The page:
There is a sense from “Fragments of Paradise” that Jonas Mekas made movies as if he were working off an unforgivable debt, remembered by friends and colleagues with a camera always on him if not always turned on. Of course, generations of filmmakers owe him, having popularized avant garde films first as a publisher of the journal Film Culture, then as a critic for the Village Voice and eventually creating a space for them at the Anthology Film Archives all while becoming a titan of the form. But as director K.D. Davison reminds in traveling to Vilinius, Lithuania where Mekas fled with his brother Adolfas in the wake of World War II, he understood the power of the medium more than most, only able to return to the country when one of his films was accepted at the Moscow Film Festival in 1971, enabling a visit with his mother for the first time in 25 years, and had a compulsion to film as much as he could when every frame reflected a kind of a freedom as much as preservation of memories of a life that could easily have been cut short.
Davidson and crew know exactly what to do with all the footage Mekas accumulated over the years in “Fragments of Paradise,” which has his children Oona and Sebastian as executive producers and seemingly unfettered access to his archives, allowing for Mekas to almost tell his own story from beyond the grave after passing away in 2019 when he would film his life almost daily (and actually did for the entirety of 2007 for “The 365 Day Project”). However, some judicious editing and the thoughtful interviews with the likes of Amy Taubin, John Waters, Jim Jarmusch and the late Peter Bogdanovich, among others, truly afford additional insight into how Mekas was uniquely prepared to be “a prophet” for the artform, as Martin Scorsese says, while outlining the costs of devoting himself so fully to the cause.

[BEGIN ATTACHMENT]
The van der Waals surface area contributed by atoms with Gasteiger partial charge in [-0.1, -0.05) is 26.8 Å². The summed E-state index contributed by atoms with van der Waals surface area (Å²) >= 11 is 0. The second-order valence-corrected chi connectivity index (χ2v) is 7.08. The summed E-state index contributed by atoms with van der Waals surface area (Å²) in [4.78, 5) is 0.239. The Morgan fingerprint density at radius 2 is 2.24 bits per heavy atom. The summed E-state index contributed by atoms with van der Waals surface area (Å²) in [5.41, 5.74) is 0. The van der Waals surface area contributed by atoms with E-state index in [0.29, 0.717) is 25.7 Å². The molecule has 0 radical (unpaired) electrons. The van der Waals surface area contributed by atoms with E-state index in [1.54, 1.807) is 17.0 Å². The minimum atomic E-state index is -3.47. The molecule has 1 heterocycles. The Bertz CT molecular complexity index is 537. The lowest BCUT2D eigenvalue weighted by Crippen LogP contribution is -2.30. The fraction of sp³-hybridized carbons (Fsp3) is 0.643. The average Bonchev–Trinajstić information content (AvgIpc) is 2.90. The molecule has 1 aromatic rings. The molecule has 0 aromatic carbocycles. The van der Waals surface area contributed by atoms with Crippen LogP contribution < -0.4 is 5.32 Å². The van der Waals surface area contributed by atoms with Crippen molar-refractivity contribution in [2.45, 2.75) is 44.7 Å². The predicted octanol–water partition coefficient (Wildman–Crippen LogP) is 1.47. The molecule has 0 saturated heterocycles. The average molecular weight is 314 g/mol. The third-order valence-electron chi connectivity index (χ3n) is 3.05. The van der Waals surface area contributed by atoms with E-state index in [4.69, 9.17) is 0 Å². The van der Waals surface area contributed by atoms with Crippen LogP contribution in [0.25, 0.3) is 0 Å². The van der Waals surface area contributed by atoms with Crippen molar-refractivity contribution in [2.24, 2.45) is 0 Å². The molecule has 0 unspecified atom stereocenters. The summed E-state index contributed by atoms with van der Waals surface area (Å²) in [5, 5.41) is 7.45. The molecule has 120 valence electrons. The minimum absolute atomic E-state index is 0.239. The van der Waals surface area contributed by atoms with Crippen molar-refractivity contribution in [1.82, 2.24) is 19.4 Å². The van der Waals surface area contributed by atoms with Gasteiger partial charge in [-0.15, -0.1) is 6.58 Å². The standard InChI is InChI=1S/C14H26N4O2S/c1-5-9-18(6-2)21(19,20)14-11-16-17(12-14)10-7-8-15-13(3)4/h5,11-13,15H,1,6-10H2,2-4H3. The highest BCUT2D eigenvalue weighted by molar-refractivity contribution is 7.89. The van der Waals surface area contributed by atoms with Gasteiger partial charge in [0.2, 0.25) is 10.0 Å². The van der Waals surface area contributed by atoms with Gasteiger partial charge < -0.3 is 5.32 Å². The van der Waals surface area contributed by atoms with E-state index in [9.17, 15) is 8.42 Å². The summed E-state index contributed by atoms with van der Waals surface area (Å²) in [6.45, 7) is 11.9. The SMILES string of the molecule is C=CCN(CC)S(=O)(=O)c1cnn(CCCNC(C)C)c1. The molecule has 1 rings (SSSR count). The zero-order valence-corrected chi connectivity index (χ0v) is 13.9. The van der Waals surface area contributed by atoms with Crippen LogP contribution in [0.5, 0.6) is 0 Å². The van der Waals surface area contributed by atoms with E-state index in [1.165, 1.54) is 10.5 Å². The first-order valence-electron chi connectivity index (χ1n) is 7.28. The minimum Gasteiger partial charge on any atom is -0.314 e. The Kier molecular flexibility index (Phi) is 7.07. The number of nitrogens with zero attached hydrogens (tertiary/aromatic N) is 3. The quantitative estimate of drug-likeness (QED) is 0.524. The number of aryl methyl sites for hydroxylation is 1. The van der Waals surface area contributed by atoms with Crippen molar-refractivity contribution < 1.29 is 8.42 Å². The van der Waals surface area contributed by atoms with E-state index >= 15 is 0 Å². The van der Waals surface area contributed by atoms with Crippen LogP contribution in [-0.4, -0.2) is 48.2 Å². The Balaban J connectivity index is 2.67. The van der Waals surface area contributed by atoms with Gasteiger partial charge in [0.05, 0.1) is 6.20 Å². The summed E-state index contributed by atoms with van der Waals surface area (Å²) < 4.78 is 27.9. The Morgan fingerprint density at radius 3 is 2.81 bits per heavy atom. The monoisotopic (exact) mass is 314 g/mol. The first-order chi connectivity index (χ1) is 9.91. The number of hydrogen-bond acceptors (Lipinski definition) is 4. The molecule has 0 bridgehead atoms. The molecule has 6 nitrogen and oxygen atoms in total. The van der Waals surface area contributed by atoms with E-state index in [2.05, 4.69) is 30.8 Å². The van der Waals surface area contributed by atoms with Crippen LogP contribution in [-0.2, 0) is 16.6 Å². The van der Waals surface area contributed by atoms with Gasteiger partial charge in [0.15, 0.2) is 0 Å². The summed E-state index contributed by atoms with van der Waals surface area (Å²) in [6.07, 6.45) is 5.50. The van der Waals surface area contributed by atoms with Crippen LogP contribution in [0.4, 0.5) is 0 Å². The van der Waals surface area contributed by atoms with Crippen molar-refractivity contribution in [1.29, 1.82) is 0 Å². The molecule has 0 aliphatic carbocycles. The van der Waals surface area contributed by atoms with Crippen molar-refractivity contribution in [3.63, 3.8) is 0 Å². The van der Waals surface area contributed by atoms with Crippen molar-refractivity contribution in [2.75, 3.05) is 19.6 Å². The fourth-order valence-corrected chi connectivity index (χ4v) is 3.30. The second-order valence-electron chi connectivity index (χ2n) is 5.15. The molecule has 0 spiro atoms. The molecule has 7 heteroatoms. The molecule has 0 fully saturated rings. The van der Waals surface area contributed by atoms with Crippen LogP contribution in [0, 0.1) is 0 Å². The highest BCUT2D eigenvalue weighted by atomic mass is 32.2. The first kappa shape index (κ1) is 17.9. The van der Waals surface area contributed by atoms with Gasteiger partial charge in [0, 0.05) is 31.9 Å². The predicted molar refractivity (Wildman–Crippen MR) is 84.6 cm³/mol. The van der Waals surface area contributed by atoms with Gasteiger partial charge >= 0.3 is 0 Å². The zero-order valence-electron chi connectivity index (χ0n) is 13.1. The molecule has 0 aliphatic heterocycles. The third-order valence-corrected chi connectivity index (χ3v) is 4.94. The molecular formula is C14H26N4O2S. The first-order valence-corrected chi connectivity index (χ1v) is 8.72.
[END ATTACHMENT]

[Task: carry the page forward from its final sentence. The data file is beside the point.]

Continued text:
“Fragments of Paradise,” titled after Mekas’ description of what he found film to be, is shrewdly organized to bring up his many, many accomplishments upfront after arriving in New York in the 1950s before cutting back to his youth in Lithuania and eventually his struggle, along with his wife of 30 years Hollis Melton, to open Anthology and sustain it. When everything seems to come easily to Mekas in the film’s first third – brilliantly, he created a loop where he’d program films from experimental filmmakers at the Filmmakers Co-op and be able to hype them himself in the pages of the voice where cinephiles would be excited for his recommendations – the determination he had surely arose from surviving everything else and appreciating every moment. (As Brooklyn Rail publisher Phuong Bui recalls, he was every bit as fascinated by filming cockroaches cross the city streets as he was by John Lennon and Yoko Ono, who would become his friends.)
The film flourishes as a true celebration of life, buoyed by a spirited score from Osei Essed and Saul Simon MacWilliams and obviously all those magnificent images Mekas collected over the years, illustrating that even as an observer, Mekas was all in as a participant. Perhaps most impressively is how “Fragments of Paradise” is able to honor Mekas’ adventurousness while remaining accessible for the casual viewer, no doubt inviting audiences much as the filmmaker and film advocate did to dig in a little deeper into the form he championed. With such an energetic and vibrant portrait, his enthusiasm continues to be eternally infectious.